The featured decks in Skritter appear to be pretty good. Has anyone used any particular deck that helped?
Just browsing I noticed:
- If you browse “words” you can come up with HSK and TOCFL decks that your typical HSK and TOCFL decks “miss” although the words are a high frequency/relevant word. So the decks are literally called “words that HSK missed” or words that TOCFL “missed”
- Also, I noticed the decks for Chinese Breeze and Mandarin Companion - which are great - although they are not in Featured - but they are actionable - because most people are most likely going to buy one of these two series first to efficiently expedite their reading comprehension…at least per SkritterOlle.
- Finally, I noticed one that actually had an incomplete youtube companion something like “Learing Chinese in 1000 mandarin words”…but the fact that it linked with youtube dialogues, would have been great had they done the entire 1000 words acted out in dialogues readily accessible in youtube.
My question is, has anyone found a deck that was particularly useful? Especially ones that link with audio - Chinese Breeze (although you have to buy the book, it differentiates itself in that it’s NOT a textbook (as well as Mandarin Companion)/the youtube one mentioned above.
I think maybe people would be able to recommend better decks for you if you specified what you’re looking for a bit more!
I think all decks in Skritter were useful for someone at some point (otherwise they wouldn’t be there), but it obviously differs a lot from student to student. You ask which decks are helpful, but helpful for learning what? Specifying your level would also make it easier to recommend decks!
I agree with SkritterOlle I’m am studying the Japanese N4 deck because I find it useful for studying for the N4. However many of the words don’t have sentences, many of the ones that do (created by other users not Skritter) have errors in them. On top of that I can count on one hand the number of sentences that had audio and so far non of them have pictures. But I would never say it isn’t useful in fact I would say it’s invaluable.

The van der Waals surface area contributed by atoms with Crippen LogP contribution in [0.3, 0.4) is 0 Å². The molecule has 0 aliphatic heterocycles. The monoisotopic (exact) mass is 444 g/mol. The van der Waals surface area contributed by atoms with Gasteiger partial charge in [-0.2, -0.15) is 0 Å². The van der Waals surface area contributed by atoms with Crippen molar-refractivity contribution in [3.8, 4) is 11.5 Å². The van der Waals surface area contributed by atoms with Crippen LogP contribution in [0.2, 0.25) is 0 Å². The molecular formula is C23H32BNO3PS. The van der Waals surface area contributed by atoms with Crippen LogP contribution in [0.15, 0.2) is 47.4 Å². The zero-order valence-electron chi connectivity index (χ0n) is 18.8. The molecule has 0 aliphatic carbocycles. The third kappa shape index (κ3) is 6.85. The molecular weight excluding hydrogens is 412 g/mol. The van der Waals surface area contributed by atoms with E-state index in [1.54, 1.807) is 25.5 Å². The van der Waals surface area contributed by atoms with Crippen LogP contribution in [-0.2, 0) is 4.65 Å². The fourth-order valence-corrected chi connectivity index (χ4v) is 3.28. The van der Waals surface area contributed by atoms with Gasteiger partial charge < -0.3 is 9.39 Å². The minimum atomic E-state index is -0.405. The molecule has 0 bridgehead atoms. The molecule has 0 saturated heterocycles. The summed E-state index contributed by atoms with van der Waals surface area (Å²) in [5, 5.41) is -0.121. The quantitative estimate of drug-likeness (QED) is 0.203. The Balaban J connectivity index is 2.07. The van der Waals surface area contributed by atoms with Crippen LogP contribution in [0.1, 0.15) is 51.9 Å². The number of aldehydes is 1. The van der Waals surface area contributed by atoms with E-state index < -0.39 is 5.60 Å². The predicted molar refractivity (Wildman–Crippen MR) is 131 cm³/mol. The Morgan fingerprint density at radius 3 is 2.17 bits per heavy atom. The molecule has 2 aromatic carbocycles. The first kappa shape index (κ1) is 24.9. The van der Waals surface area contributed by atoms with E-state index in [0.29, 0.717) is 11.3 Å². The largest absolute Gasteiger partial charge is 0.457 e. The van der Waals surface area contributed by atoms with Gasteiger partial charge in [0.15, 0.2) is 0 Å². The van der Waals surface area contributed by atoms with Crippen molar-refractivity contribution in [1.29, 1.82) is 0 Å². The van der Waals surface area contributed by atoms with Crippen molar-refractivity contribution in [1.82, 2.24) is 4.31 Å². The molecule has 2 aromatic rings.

I’m doing Chinese movie word frequency list 1-1000 https://skritter.com/vocablists/view/99447023
Think there are four lists in total, I like those better than HSK.
We’re updating this soon!
I think the movie frequency word list is a good example, that will be a good one to cross check as you get up there in words. HSK and TOCFL obviously aren’t pure frequency lists - so this one seems like it is pretty essential although user created and not featured. I think it is a good stand in for the Routledge 5,000 frequency dictionary.
A great list would be the Routledge 5,000 frequency dictionary - as it would save some time. I think it would be great if Skritter could do this frequency dictionary by parts of speech (as the index for this book has frequency words by parts of speech). Just so you can kind of get a sense of you not missing any particular key word in any program you are in. I think first and foremost I would be looking for something like this.
However, any other useful lists I would be interested in too - I never got this idea until eenmarco made his post so that was good. Also, anything you think should probably be in featured that isn’t because of its high quality, and adaptability over many different study programs. Anything that links to youtube. Anything with high quality mp3s. I think the Breeze and the Mandarin Companion ones meet this “must get” kind of criteria considering Mandarin Companion is the same individual behind the Grammar Wiki online. Breeze is even better because of the audio, but like SkritterOlle said in his review, Mandarin Companion is still better quality.
With that said, so far this movie list, especially because it appears to get around 5,000 vocab in - does anyone know of a good user made or company made frequency list - as far as “definitive list” that has around 5k - 10k vocab - save a lot of manual trouble (that might be TOCFL or HSK - don’t know enough about these lists)
Maybe this is what you meant, but the lists I created that focuses on missing HSK vocabulary does exactly that, i.e. add high frequency stuff from a movie subtitle corpus that is not in HSK. I wrote about that here in great detail:
What important words are missing from HSK?
Another problem with frequency lists is that they aren’t very useful for beginners if they are based on written sources, which almost all of them are. We are in fact working on a list that is meant to represent what is useful for students, basing it off frequency lists, test lists, textbooks and graded readers. We will of course turn that into official lists, but they require some work before they are ready. So far, I have only spent significant time thinking about the top 300 or so. After most of the work on the character course we’re working on is done, I might have time to look more at creating such lists.
Should be an interesting final list. Will work with these HSK/TOCFL lists for the missing words, as an overall tool for now then.